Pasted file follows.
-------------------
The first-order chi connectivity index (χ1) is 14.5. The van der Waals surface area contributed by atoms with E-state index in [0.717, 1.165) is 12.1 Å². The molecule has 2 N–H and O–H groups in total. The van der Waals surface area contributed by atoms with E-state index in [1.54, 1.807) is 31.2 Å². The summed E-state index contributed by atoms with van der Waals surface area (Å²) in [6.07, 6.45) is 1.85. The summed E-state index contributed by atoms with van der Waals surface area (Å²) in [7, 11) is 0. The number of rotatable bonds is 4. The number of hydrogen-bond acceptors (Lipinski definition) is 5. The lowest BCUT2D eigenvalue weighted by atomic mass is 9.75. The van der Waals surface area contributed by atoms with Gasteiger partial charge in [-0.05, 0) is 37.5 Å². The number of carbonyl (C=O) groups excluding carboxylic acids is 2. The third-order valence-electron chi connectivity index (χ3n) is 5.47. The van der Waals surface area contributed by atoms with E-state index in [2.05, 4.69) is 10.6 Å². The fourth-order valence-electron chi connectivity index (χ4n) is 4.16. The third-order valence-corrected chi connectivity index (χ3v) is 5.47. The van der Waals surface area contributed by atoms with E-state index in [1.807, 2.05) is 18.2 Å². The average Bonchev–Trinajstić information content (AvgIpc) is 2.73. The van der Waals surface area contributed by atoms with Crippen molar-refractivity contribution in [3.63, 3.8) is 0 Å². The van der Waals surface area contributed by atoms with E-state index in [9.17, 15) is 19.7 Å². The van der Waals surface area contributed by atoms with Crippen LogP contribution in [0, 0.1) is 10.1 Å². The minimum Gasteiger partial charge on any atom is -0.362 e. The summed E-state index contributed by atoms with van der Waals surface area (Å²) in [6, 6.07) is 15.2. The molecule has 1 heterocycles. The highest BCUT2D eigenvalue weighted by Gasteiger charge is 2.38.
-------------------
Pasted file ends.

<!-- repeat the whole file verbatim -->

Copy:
The first-order chi connectivity index (χ1) is 14.5. The van der Waals surface area contributed by atoms with E-state index in [0.717, 1.165) is 12.1 Å². The molecule has 2 N–H and O–H groups in total. The van der Waals surface area contributed by atoms with E-state index in [1.54, 1.807) is 31.2 Å². The summed E-state index contributed by atoms with van der Waals surface area (Å²) in [6.07, 6.45) is 1.85. The summed E-state index contributed by atoms with van der Waals surface area (Å²) in [7, 11) is 0. The number of rotatable bonds is 4. The number of hydrogen-bond acceptors (Lipinski definition) is 5. The lowest BCUT2D eigenvalue weighted by atomic mass is 9.75. The van der Waals surface area contributed by atoms with Gasteiger partial charge in [-0.05, 0) is 37.5 Å². The number of carbonyl (C=O) groups excluding carboxylic acids is 2. The third-order valence-electron chi connectivity index (χ3n) is 5.47. The van der Waals surface area contributed by atoms with E-state index in [2.05, 4.69) is 10.6 Å². The fourth-order valence-electron chi connectivity index (χ4n) is 4.16. The third-order valence-corrected chi connectivity index (χ3v) is 5.47. The van der Waals surface area contributed by atoms with E-state index in [1.807, 2.05) is 18.2 Å². The average Bonchev–Trinajstić information content (AvgIpc) is 2.73. The van der Waals surface area contributed by atoms with Crippen molar-refractivity contribution in [3.63, 3.8) is 0 Å². The van der Waals surface area contributed by atoms with E-state index in [9.17, 15) is 19.7 Å². The van der Waals surface area contributed by atoms with Crippen LogP contribution in [0, 0.1) is 10.1 Å². The minimum Gasteiger partial charge on any atom is -0.362 e. The summed E-state index contributed by atoms with van der Waals surface area (Å²) in [6, 6.07) is 15.2. The molecule has 1 heterocycles. The highest BCUT2D eigenvalue weighted by Gasteiger charge is 2.38.